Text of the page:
ABORTION has zoomed to the top of the political agenda. And the message is not lost on the nation's governors, who are attending the 81st annual meeting of the National Governors' Association. Tough legislative battles over abortion are expected in at least four states this fall. It is already a topic in the two governors' races this year: Virginia and New Jersey. In 1990, it is almost certain to be a political hot potato in the 35 states with governors' races.
These elections will provide a clear signal about where many Americans stand on the issue. But two things are already becoming clear in the wake of the US Supreme Court's important July 3 decision on abortion: 1) national and state-level politicians will no longer be able to dodge the issue and, 2) once state legislatures begin to hammer out laws on abortion, the most likely result will be a legislative compromise that will satisfy neither ideological extreme.
What does it mean, after all, to be pro-choice? Does it mean that one rejects every restriction on abortion? Will an anti-abortion supporter accept some forms of abortion beyond limited exemptions in the case of rape, incest, and danger to the mother's health?
The give-and-take of the legislative process is likely to create some sort of middle ground in the continental divide that separates anti-abortion from pro-choice activists.
Illinois Gov. James Thompson would like to do away with those labels altogether.
``The issues within the abortion question are ones that have to be addressed,'' says Dave Fields, the governor's press secretary, but the labels are too simplistic to accurately represent the actual dilemmas. The pro-choice marchers outside the conference last weekend seemed to underscore that point, passing out literature that differentiated governors and legislatures as moderate or strong advocates of a particular position.
The governors are clearly in the limelight on the issue. As long as the Court's landmark Roe v. Wade decision went unchallenged, political candidates could pacify anti-abortion supporters with statements of opposition to abortion while avoiding doing anything about it. But the high court's Webster decision has thrown the issue to the states. And unless the court makes a dramatic shift away from Roe v. Wade this fall, the states will play the leading role in crafting some sort of compromise.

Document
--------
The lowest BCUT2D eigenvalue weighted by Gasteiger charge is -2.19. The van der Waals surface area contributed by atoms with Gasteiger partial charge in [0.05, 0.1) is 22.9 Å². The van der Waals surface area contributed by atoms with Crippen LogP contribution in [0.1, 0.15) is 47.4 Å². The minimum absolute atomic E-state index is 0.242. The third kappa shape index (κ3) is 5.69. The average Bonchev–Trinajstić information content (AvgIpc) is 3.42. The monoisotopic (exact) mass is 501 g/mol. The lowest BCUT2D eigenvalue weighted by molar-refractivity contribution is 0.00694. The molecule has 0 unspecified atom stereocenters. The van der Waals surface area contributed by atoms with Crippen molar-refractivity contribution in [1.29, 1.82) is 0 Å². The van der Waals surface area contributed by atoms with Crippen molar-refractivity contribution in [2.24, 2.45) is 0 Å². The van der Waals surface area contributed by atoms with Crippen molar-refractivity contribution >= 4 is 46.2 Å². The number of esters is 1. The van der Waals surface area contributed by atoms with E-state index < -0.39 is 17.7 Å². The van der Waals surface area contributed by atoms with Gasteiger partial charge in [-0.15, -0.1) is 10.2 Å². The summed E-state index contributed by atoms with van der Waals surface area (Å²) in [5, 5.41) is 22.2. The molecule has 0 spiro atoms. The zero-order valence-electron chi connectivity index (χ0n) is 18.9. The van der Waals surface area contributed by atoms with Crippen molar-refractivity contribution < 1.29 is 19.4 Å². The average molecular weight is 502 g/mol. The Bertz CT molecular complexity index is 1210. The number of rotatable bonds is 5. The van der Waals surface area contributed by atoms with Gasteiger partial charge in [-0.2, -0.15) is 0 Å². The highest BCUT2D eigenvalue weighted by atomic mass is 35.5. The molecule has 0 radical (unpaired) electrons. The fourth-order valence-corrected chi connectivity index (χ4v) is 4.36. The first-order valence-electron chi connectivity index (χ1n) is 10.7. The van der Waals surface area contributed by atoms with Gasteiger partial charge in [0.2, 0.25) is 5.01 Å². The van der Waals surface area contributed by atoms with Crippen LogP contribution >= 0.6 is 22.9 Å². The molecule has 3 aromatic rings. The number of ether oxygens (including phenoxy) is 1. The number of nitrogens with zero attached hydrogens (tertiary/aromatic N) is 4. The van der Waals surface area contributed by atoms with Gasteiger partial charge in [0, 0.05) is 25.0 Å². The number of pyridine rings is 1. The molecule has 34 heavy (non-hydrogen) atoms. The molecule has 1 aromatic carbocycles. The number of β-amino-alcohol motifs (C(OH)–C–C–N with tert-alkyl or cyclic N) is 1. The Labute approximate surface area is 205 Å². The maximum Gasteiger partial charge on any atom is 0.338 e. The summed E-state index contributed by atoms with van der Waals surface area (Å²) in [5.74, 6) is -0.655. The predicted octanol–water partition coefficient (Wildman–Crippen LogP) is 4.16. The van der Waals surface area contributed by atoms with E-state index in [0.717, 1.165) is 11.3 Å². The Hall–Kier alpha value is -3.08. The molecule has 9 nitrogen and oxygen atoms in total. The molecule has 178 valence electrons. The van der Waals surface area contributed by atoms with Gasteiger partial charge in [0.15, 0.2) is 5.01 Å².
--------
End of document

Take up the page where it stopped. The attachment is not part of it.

Some pro-choice supporters don't see it that way. Although they concede a few likely losses this fall as states such as Florida, Louisiana, and Pennsylvania move to restrict abortions, they foresee a backlash of pro-choice voters at the polls.
``It's only the Webster case that has really brought home to people how much of a danger there is,'' says Karen Shields, a board member of the National Abortion Rights Action League. ``People used to give us $50. Now, it's $5,000.'' In fact, Illinois may not enact abortion restrictions as she once feared, she says. ``A year ago, I would have said yes. Now, I am not sure.''
As evidence of this shift, pro-choice supporters point to the New Jersey governor's race, where ardent anti-abortion supporter Jim Courter, the Republican nominee, is playing down the importance of the abortion issue. He trails pro-choice candidate, Democrat James Florio, by several percentage points.
``The silence is deafening,'' adds Michigan Gov. James Blanchard of anti-abortion supporters in his state. ``I have a feeling that they are going to be more timid and cautious than before.'' A tough legislative battle over abortion is expected this fall, although the pro-choice Mr. Blanchard has always vetoed anti-abortion bills and succeeded in sustaining those vetoes.
Florida, though, is taking a different tack that many states may follow to some degree or another.
``I want to better balance the rights of babies and unborn children,'' says Gov. Bob Martinez (R), a staunch anti-abortion supporter. He has called a special session of the legislature for Oct. 10 to Oct. 13 to consider the abortion issue.
On the face of it, Florida voters are pro-choice. A recent Miami Herald poll reiterated for Florida what national polls have showed all along: Most voters don't want the landmark Roe v. Wade decision overturned.
But ``it depends on how you poll it,'' Governor Martinez says. His own polls suggest majority support for various abortion restrictions, along the lines of the Missouri law that was upheld by the Supreme Court. Although he personally would like to go further on abortion restrictions, he says the politics of his state wouldn't allow it.
Martinez and several other governors expect abortion to be an issue in the 1990 races, but they doubt that it will create a wave of single-issue voters or candidates.
``My own hope is that no elections are won or lost on that,'' says outgoing New Jersey Gov. Thomas Kean. ``It will be one of the issues that people will consider - and it ought to be. But it's only one [issue]. People recognize that there are shades of gray.''
Governor Kean went on to state: ``There will be no change in the law while I am governor.'' But when asked about the possibility of parental notification when a minorwants an abortion, he quickly amended his statement to ``no major change'' in the state's abortion laws. And a new shade of gray was born.